Bond Pricing: Z-Spread

This is a series of short posts examining the bond markets and some of the key pricing, risk and quoting concepts (with EXAMPLES!) –
        The Yield Curve
        Duration/Convexity and DV01
        Spread Quoting
        Roll PnL

An alternative to the spread-to-benchmark for a credit-risky bond that tries to capture the full shape of the yield curve is the Z-Spread.

Since govvies are ‘risk-free’, we should be able to recover the market price of a govvie by discounting each of its cashflows using the discount factor coming from the point on the yield curve that the payment occurs*. If we perform the same calculation for a higher-yielding corporate bond, but offset the yield curve that we use for discounting by a fixed amount \Delta at each cashflow payment such that the sum of the PVs of the cashflows matches the bond’s traded price, then this \Delta is the bond’s Z-Spread (in this case, interpolation IS used to find discount factors at each time).

A yield curve implied from govvies, and another offset by a constant Z-Spread of 1.1%. On the right axis, the corresponding discount curves

In the graph above, we show the effect of this parallel shift of the yield curve on the discount factors that we use to discount the payments at each time coming from the risky coupon. A larger spread between the two yield curves leads to a more rapidly falling discount curve and lower prices for credit bonds.

Putting this together, we can find the Z-Spread by fixing \Delta to solve the equality

(1)   \begin{align*} C(t) &= \sum^{N}_{i=1} CF(t_i) \cdot \frac{1}{\Bigl(1 + ( r_{gy}(t_i) + \Delta ) \Bigr)^{t_i}} \end{align*}

where C(t) is the market price of the bond, CF(t_i) are the cashflows at each time t_i, and r_{gy}(t_i) is the govvie yield at time t_i interpolated from the yield curve (compare this to the equality we had to solve to calculate YtM, discussed in an earlier post).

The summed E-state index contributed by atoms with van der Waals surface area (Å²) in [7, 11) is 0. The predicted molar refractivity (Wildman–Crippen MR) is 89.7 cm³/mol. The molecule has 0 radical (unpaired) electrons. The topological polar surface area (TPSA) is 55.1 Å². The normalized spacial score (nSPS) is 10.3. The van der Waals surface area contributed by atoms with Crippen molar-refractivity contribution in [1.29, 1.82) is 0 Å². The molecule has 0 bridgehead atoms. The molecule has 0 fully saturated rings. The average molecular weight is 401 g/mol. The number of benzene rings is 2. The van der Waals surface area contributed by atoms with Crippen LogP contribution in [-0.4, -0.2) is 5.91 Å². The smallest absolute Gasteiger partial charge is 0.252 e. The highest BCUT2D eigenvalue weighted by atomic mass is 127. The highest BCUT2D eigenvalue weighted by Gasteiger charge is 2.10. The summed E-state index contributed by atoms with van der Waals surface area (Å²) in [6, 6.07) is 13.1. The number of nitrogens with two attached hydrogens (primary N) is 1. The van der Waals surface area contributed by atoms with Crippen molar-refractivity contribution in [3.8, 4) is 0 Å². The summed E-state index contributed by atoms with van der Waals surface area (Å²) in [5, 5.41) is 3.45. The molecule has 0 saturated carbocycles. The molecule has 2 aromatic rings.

What is the advantage of the Z-Spread over the plain spread to benchmark? Firstly, as we interpolate discount factors to each coupon payment date, we come up with a measure that behaves continuously as maturity and coupon payment dates increase, where spreads jump as benchmarks bonds change along the curve. Secondly, the Z-Spread gives us some measure of how much pickup we are getting over the risk-free payment we would receive for our bond, so Z-Spread gives us a good quantity for comparing similar maturity bonds from different issuers or bonds at different points on the curve from a single issuer (‘Relative Value’ ideas involving going long one bond and short another are often quoted in terms of the Z-Spread pickup that the Asset Manager will achieve). Practically, as seen below, spread and Z-Spread are typically fairly similar when maturity date and payment date of the benchmark and the corp bond are close to overlapping.

*Note the subtle implication here – the yield curve shows the return for a zero coupon bond, coupon-bearing bonds will display a slightly different yield than the yield curve implies for their maturity, as discussed in an earlier post. This effect is very, very small except for long-dated bonds with large coupons, as shown in the example.

Example: assuming the yield curve for USD has the values shown in the table in the image below, calculate the Z-Spread for a BB-rated corp bond paying a 6% coupon with 4 years left to maturity and trading at $104 (paying biannual coupons, assume it recently paid a coupon and this is reflected in the pricing).

Data to go with the Z-Spread example

Answer: Since the bond pays bi-annual coupons, we’ll need to discount a $3 payment at each 6m interval out to 4 years. The table is missing a 3.5y point so let’s interpolate linearly between 3y and 4y, giving 3.1% ytm for that point. Discount factors can be approximated as (1+r_y+\Delta)^t where t is time in years, and the sum-product of these with the relevant cashflow payments should be the traded price of $104, which hopefully leads you to a calibrated Z-Spread of \Delta=1.804%